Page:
• I think the point about government control deserves to be expanded. For example, if you don't trust China, the country, for example because of the massacre on June 4th 1989, or the way that people disappear for not playing the propaganda app enough, or... cough you get the point, then you really shouldn't trust any Chinese companies. Any country wields enormous power over the companies which operate out of it, especially totalitarian regimes like China. I obviously don't know that China is coercing Huawei, but... they can. Similar for other countries, but I've run out of space :| – Nic Hartley Jul 31 at 11:34
  • Separately also possibly worth noting is that, at least under US law, companies are legally required to put their stakeholders before their customers. So, for example, if Google cut back on the capabilities of their ads, they could get sued by stakeholders for breach of fiduciary duty. They're literally legally required to be greedy. (I'm simplifying quite a bit, but only because I don't actually know the legal details.) – Nic Hartley Jul 31 at 11:37
  • @NicHartley: With this kind of arguments you either cannot trust any government at all (and likely most companies either) or must white wash their actions (including massacres) in your mind as necessary for your well-being, freedom or other important reasons. – Steffen Ullrich Jul 31 at 11:50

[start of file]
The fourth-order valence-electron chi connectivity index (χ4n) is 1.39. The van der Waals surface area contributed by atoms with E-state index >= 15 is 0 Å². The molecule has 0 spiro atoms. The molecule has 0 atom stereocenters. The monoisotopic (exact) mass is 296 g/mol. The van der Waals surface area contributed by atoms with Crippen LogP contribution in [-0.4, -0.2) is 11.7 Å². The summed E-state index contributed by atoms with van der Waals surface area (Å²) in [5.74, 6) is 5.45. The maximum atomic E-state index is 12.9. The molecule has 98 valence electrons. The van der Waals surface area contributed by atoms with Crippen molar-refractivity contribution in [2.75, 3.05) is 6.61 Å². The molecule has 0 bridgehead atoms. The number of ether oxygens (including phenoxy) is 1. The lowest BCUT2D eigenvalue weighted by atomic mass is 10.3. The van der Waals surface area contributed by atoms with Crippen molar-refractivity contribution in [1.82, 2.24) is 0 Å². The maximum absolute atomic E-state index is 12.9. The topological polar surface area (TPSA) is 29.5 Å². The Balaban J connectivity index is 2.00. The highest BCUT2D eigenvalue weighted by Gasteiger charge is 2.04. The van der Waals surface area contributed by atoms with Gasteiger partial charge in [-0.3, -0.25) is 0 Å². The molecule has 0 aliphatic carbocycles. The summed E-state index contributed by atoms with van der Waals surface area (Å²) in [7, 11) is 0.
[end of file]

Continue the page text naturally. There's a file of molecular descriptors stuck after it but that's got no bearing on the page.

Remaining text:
• My point was more that you should only trust the company as much as you trust its government. China happens to be a very nice example, as they do some unambiguously awful things that even they don't defend (they pretend it didn't happen, or ask why it even matters). If you don't trust China because of those things, you shouldn't trust Chinese companies. Similarly, if you don't trust America because of [insert any CIA activity in the last fifty years], you shouldn't trust American companies, even if they claim independence. – Nic Hartley Jul 31 at 21:30
  • I also want to emphasize my second comment again. In at least some countries, companies are, again, legally required to put profits before people, so by literal definition of what a "company" is in that jurisdiction, they don't have your best interests in mind, and that's really important when you're talking about whether to trust a company. – Nic Hartley Jul 31 at 21:32
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Not more than other cloud processing I would say. Apple revolutionized software distribution by allowing licenced developers from abroad to upload apps to their App Store for global distribution with payment processing by Apple, after initial success with USA based developers (iOS 2 july).

TechCrunch has a reply by the appdevelopment company. Founder Yaroslav Goncharov told them it uses AWS and Google Cloud and no data is sent to Russia, although the R&D resides there. Furthermore the users of the app specifically select each photo for processing and the data is deleted after 48 hours. Users can use the bugreport function with a 'privacy' title to request deletion. Developer is working to improve this process. Another point made is that most of the photos are uploaded anonymously.